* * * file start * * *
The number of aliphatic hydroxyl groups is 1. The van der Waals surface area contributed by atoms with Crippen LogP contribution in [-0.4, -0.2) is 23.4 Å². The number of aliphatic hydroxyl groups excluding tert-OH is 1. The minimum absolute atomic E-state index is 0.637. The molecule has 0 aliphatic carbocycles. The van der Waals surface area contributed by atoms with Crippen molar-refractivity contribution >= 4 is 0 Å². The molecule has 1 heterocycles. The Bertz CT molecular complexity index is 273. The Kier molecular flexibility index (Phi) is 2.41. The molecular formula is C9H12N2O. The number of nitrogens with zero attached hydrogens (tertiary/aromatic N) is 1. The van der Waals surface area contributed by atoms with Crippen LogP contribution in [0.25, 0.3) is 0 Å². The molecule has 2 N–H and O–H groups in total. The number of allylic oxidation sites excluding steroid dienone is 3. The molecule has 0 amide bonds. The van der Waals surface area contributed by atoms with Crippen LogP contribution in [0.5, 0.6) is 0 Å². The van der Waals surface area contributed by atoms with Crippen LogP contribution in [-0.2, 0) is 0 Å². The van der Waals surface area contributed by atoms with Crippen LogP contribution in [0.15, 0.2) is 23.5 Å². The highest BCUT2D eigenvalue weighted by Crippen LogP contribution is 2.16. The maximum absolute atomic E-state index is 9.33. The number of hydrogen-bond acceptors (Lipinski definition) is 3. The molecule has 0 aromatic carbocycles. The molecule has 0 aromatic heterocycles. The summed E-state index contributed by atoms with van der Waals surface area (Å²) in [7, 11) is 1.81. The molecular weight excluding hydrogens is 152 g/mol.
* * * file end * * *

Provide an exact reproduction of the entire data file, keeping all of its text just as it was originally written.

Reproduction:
The number of aliphatic hydroxyl groups is 1. The van der Waals surface area contributed by atoms with Crippen LogP contribution in [-0.4, -0.2) is 23.4 Å². The number of aliphatic hydroxyl groups excluding tert-OH is 1. The minimum absolute atomic E-state index is 0.637. The molecule has 0 aliphatic carbocycles. The van der Waals surface area contributed by atoms with Crippen molar-refractivity contribution >= 4 is 0 Å². The molecule has 1 heterocycles. The Bertz CT molecular complexity index is 273. The Kier molecular flexibility index (Phi) is 2.41. The molecular formula is C9H12N2O. The number of nitrogens with zero attached hydrogens (tertiary/aromatic N) is 1. The van der Waals surface area contributed by atoms with Crippen LogP contribution in [0.25, 0.3) is 0 Å². The molecule has 2 N–H and O–H groups in total. The number of allylic oxidation sites excluding steroid dienone is 3. The molecule has 0 amide bonds. The van der Waals surface area contributed by atoms with Crippen LogP contribution in [0.5, 0.6) is 0 Å². The van der Waals surface area contributed by atoms with Crippen LogP contribution in [-0.2, 0) is 0 Å². The van der Waals surface area contributed by atoms with Crippen LogP contribution in [0.15, 0.2) is 23.5 Å². The highest BCUT2D eigenvalue weighted by Crippen LogP contribution is 2.16. The maximum absolute atomic E-state index is 9.33. The number of hydrogen-bond acceptors (Lipinski definition) is 3. The molecule has 0 aromatic carbocycles. The molecule has 0 aromatic heterocycles. The summed E-state index contributed by atoms with van der Waals surface area (Å²) in [7, 11) is 1.81. The molecular weight excluding hydrogens is 152 g/mol.